While we are currently in one of the toughest recessions of modern times there are those sectors that remain surprisingly buoyant. Among them are, of course, technology and new media forms, but also the luxury market.
At first, this may seem surprising, since such fortunes were lost on the stock markets in recent years, prompting many of the richer citizens of the developed world to adopt a slightly more conservative approach to their finances.
On the other hand there is the fact that the very wealthy tend to be more recession-proof than salaried people, but it is when you realise just how rapidly the ranks of millionaires and billionaires is growing in the emerging economies that it all falls into place. The traditional market for luxury products was originally centred around the US and Western Europe, later including the Middle East and more recently Russia, but now it is increasingly shifting elsewhere.
While Russia and the Middle East continue to be lucrative and growing markets for the purveyors of exclusive wares and services, it is the likes of China, India, South East Asia and South America that are primarily feeding the impressive growth of the luxury sector. Add the political elite of oil-rich African hotspots such as Sudan, Nigeria, Gabon, Equatorial Guinea and Angola, and it becomes clear how this industry can boast annual growth rates of 7-9% in the midst of a recession.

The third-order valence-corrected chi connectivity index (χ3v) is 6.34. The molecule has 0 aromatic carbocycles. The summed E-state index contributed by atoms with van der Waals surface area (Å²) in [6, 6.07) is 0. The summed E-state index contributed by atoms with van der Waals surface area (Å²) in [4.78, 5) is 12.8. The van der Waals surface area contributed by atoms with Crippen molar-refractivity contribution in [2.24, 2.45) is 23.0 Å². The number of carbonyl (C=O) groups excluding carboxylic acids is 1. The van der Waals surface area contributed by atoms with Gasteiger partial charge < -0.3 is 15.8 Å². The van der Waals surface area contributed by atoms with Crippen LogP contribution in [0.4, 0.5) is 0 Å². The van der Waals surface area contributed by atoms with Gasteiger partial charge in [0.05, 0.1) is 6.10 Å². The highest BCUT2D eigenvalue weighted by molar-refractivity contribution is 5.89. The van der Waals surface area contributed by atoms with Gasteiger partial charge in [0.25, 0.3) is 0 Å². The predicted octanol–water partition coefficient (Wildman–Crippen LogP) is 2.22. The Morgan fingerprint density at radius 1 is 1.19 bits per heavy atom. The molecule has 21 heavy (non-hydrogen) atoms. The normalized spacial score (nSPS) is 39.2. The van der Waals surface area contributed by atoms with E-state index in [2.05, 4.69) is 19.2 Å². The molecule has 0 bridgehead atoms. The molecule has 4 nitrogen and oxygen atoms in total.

A European USP
Europe’s high taxes, labour, land and other production costs, along with its dependency on imported raw materials make it largely uncompetitive in mass-production markets, resulting in a flight of industry to Asia, but the market for luxury goods is hardly affected by this. European design flair and its iconic brands are so highly prized that they still dominate the world market – accounting for 70% of a global turnover worth 440 billion euros in 2010.
Europe’s competitive edge in this particular segment is built on a historic legacy of luxury goods and brands originally created for kings and aristocrats, and later including the self-made rich. In that sense, Fabergé, Cartier, Bulgari and Bentley form a cultural continuum that also includes chateaux, luxury city pads and seaside mansions. Already, over a million Europeans work in a sector that currently accounts for 2.6% of the region’s GDP, but the realisation that all the world wants European luxury has prompted a desire to capitalise on this classic USP as an important source of growth.
These were among the topics raised and discussed during the La Zagaleta Forum, a high-profile seminar held as part of the Marbella Luxury Weekend. At this highly informative gathering of specialists, local purveyors of high-end products and services were informed of the latest trends and prognoses relating to the luxury market, and how an area with the luxury connotations of Marbella can use its rapid growth to create jobs and drive economic growth.
If predictions are right two million Europeans will be working in the luxury sector by 2020, so the prospects for this region look very positive indeed – giving Marbella every incentive to fine-tune and perfect its already impressive range of luxury services.